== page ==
• The causal link between music and spatial intelligence means that music helps children visualize various elements that should go together and helps in mapping.

  • Lifelong skills: Learning music or a musical instrument ignites all areas of child development like:
    1. Enhanced concentration
    2. Self-esteem
    3. Creative thinking
    4. Patience and hard-work
    5. Social cohesion
    6. Discipline
      1. Improve social skills: Music is often played in a group thus enhancing skills like teamwork. In order to create a great piece of music or song, the music band or singers have to be in tandem. A great way to develop empathy in the child.
      2. A great story that I came across recently is “The Music Band” which is about three childhood friends who are trying to form a music band and face a few minor hurdles along the way. They are pleasantly surprised when they learn that one of their friend’s mom was a singer in a band earlier. 

         National Association of Music Merchants Foundation (NAMM Foundation) says, learning to play a musical instrument can improve mathematical learning. 

        Who Are Child Music Prodigies?

        A child prodigy is defined as a person under the age of ten who produces significant output in a domain to the level of an adult expert performer. Similarly, child music prodigies are the ones who displayed a skill level otherwise displayed by skilled adult musicians.  Let us take a look at four music prodigies who have proven their expertise in their musical fields at a young age.

        1.  Wolfgang Amadeus Mozart (1756-1791): Best known as Mozart, he was an influential Austrian composer of the Classical period. He started composing music at the age of 5. Mozart wrote in all musical genres of his time and excelled in everyone, a feat no other composer in musical history has achieved.
        2. Felix Mendelssohn (1809-1847): He was a German composer, pianist, organist and conductor. Felix composed 13 string symphonies, four operas, one full-scale symphony, various instrumental concertos, chamber music, choral works, major piano sonatas and smaller piano pieces even before the age of 18. He composed his groundbreaking Octet at an age when he should have been partying with his friends.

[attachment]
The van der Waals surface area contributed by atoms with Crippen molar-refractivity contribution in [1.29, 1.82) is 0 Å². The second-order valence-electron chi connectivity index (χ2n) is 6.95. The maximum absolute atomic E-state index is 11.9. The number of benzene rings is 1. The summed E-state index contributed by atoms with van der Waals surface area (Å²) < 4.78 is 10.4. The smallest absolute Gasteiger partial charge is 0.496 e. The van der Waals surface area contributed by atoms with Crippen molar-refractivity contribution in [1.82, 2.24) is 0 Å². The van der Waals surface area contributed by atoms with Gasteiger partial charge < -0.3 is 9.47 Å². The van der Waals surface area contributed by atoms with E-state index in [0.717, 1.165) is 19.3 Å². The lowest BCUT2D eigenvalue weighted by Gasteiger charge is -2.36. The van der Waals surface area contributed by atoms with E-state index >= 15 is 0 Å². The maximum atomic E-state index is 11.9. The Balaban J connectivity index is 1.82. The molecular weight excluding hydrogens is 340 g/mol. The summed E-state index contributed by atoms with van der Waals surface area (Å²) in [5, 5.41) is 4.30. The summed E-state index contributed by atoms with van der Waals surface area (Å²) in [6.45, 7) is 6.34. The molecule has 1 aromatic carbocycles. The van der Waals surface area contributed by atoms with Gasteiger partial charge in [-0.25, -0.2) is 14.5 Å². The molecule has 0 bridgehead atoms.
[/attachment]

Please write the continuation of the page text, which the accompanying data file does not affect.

3. Lydian Nadhaswaram (2005 - present): A 15-year-old Indian piano prodigy, he started playing the drums when he was just 2 years old. Lydian has proven himself as a challenging pianist who can play the fastest and the toughest western classical pieces. He can also play Guitar, Mrudangam and Tabla. He was also awarded Global Child Prodigy Awards 2020 because of his amazing talent
        4.  Tara Ghahremani (2009- present): This 13-year-old Santoor player from Iran received the Global Child Prodigy Award in January 2020 for music. She was also among the Top 100 Child Prodigies of the year. She started out by playing the traditional Iranian instrument called Tonbak. Tara fell in love with Santoor when her mother introduced the instrument to her

        The assumption that children are not emotionally mature to grasp the nuances of intricate music negates the fact that humans are tuned or inclined to music by birth. Leonard Bernstein, in his 1973 Norton Lectures at Harvard University echoed Moan Chomsky’s theory of “universal grammar” - music as a natural language in which melody functions as a noun, harmony as an adjective, and musical metre as a verb.

        Simply put, music brings us joy. Imagine listening to an upbeat song in the car with air in your hair. That is sheer joy!